Today we’d like to introduce you to Shaina Sawyer.
Shaina, please kick things off for us by telling us about yourself and your journey so far.
I have been fascinated with cameras ever since I was a kid, but it wasn’t until college that I started really trying to understand how to make compelling pictures. I took classes and read about famous photographers. I started carrying my camera everywhere.
After college, I pursued a sensible career as a speech pathologist, treating adults with brain injuries and strokes. I helped people to recover from devastating injuries, and their struggles showed me how I want to live my own life.
I want to help people recognize all the beauty in their lives. I want to capture the happy moments and cherish the relationships that buoy us through the hard times that may come.
It took a lot of time and a few leaps of faith, but these days, that’s exactly what I get to do.
Can you give our readers some background on your art?
I’m a documentary wedding photographer with a dash of editorial flair. My focus is on capturing authentic moments (but I can’t resist epic couple portraits).
I love to work with intentional couples who partner together to create a celebration that truly reflects their personalities. They think beyond the wedding and into their marriage.
My couples are looking for an honest record of the moments and feelings that happen on their wedding day. They want to spend less time posing and more time celebrating.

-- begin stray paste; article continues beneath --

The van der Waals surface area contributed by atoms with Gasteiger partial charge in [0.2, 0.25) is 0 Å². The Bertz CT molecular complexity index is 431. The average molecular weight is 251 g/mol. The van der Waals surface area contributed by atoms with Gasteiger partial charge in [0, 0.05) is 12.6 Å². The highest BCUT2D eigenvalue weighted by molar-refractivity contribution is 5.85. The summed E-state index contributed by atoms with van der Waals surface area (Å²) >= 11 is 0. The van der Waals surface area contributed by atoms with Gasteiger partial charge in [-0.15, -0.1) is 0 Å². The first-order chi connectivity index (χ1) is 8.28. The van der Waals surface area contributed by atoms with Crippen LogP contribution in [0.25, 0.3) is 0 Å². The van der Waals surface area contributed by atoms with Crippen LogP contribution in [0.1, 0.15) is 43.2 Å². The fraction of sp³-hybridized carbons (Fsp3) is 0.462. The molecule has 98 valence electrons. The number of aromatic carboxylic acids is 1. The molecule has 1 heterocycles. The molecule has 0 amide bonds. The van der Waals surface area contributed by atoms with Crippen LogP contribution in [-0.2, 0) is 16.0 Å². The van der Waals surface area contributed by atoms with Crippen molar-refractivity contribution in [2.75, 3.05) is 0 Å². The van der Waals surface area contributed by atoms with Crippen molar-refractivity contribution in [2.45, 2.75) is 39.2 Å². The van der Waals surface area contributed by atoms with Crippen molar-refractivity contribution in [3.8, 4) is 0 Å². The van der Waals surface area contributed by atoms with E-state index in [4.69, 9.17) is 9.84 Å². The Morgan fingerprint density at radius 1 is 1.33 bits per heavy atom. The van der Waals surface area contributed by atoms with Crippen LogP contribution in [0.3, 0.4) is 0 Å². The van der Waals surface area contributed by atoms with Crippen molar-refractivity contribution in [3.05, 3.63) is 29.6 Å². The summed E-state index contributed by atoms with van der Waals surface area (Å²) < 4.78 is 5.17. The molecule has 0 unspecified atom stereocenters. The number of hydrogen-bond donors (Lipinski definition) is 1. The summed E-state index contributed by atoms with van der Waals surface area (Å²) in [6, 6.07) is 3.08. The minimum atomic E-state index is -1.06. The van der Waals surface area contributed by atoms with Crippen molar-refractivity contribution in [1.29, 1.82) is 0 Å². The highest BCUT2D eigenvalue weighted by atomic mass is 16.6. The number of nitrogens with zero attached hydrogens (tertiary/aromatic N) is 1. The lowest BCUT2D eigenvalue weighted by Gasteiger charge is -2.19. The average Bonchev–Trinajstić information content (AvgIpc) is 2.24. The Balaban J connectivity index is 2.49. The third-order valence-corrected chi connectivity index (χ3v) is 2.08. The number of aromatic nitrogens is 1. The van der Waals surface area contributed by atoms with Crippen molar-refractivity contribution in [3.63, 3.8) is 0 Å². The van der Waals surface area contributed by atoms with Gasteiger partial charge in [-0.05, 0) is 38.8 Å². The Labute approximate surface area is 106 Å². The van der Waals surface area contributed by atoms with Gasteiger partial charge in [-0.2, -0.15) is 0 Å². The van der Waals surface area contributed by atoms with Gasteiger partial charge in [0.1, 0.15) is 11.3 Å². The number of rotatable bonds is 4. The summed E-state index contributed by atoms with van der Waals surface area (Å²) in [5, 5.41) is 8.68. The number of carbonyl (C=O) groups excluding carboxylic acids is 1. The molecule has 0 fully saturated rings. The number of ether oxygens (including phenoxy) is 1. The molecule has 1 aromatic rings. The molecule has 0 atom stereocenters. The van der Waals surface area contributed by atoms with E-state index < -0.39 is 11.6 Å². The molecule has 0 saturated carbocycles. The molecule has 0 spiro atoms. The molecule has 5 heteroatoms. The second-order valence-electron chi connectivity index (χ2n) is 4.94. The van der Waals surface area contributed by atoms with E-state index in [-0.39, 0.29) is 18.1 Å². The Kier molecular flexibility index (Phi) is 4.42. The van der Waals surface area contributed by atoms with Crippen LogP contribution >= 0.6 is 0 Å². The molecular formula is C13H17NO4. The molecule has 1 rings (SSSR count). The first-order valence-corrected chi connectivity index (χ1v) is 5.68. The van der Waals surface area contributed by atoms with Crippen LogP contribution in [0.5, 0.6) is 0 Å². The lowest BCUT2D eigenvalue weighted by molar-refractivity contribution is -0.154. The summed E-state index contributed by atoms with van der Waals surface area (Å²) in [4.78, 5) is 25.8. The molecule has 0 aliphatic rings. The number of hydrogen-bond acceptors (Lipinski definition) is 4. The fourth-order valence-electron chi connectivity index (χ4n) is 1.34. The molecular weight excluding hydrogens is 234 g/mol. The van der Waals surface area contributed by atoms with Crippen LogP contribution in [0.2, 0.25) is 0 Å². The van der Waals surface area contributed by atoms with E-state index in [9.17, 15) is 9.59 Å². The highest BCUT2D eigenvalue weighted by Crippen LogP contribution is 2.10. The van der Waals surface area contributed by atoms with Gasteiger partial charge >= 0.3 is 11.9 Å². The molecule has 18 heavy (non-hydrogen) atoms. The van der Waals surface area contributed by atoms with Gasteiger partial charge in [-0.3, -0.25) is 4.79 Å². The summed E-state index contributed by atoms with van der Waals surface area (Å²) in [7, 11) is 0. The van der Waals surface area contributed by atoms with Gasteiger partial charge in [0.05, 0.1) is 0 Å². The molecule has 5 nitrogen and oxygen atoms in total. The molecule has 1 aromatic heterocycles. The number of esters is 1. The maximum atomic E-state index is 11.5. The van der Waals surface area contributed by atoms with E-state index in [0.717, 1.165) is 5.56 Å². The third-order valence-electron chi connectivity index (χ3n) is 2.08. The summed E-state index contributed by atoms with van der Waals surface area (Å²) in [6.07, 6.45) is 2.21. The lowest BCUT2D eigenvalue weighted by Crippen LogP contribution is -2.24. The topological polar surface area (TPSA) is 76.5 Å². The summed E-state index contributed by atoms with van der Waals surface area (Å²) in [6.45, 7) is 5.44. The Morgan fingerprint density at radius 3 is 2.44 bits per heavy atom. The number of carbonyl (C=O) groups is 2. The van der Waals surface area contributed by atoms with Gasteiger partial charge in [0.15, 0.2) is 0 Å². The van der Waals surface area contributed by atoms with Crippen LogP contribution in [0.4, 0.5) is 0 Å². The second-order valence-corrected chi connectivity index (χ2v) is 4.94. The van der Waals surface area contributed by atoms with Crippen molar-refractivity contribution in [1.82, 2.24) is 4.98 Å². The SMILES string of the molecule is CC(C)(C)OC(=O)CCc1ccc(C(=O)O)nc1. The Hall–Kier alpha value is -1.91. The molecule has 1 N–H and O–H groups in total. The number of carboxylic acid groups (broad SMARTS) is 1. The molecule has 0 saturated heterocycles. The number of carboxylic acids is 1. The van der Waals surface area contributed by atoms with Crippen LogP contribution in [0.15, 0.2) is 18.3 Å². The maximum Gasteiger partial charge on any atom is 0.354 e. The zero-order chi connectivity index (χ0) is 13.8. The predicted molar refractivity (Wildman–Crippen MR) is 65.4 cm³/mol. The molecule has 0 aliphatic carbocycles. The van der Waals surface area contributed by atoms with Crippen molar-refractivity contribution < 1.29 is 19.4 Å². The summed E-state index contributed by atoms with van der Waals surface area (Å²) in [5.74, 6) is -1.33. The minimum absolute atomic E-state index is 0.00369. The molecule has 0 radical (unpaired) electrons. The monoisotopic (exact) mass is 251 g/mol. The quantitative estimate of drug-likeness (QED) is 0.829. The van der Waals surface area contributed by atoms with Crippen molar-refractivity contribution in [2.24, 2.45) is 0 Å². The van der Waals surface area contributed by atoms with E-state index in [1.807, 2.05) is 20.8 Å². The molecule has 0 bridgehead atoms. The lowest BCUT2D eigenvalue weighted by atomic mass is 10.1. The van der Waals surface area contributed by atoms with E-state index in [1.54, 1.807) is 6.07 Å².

My wish is for every couple to be fully present on their wedding day, so when they see my images, they are pulled right back into those raw, beautiful moments and emotions.
When I’m not capturing weddings, I also photograph hospice patients. I believe that death can be a beautiful exit from a life well lived. My wish is that the process can occur with dignity and respect. Telling the stories of the dying is painful, but I believe it can bring great peace to both the person I am photographing and family and loved ones who are left behind.
What responsibility, if any, do you think artists have to use their art to help alleviate problems faced by others? Has your art been affected by issues you’ve concerned about?
Social media and the internet have given artists an incredible reach. I believe we should use our voices to do more than just post pretty pictures. I try to be a resource for my engaged couples, but also a source of positive energy and acceptance to everyone who comes across my little corner of the internet. I believe it’s my responsibility to portray images of tolerance and compassion.
It’s been said before, but even though we are more connected than ever, we are also more alone. Honest art can be a connecting force.
With every single person I photograph, my intention is to empower and connect. I want people to not only feel beautiful in that moment, but begin to recognize all the beauty in their lives. I want them to live with presence and intention, and appreciate the positivity that both surrounds them and lives within them.
If we’re going to make positive change in our communities and in our world, I think we’re going to need all of the optimism, connection, and compassion that we can muster.
What’s the best way for someone to check out your work and provide support?
I frequently post on my blog: http://www.goldendoorphoto.com/blog
And occasionally, on Facebook: https://www.facebook.com/goldendoorphoto/
If you’re getting married in the Boston area, feel free to give me a shout!
- Website: www.goldendoorphoto.com
- Email: email@example.com
- Instagram: https://www.instagram.com/goldendoorphoto/
- Facebook: https://www.facebook.com/goldendoorphoto/
Golden Door Photography
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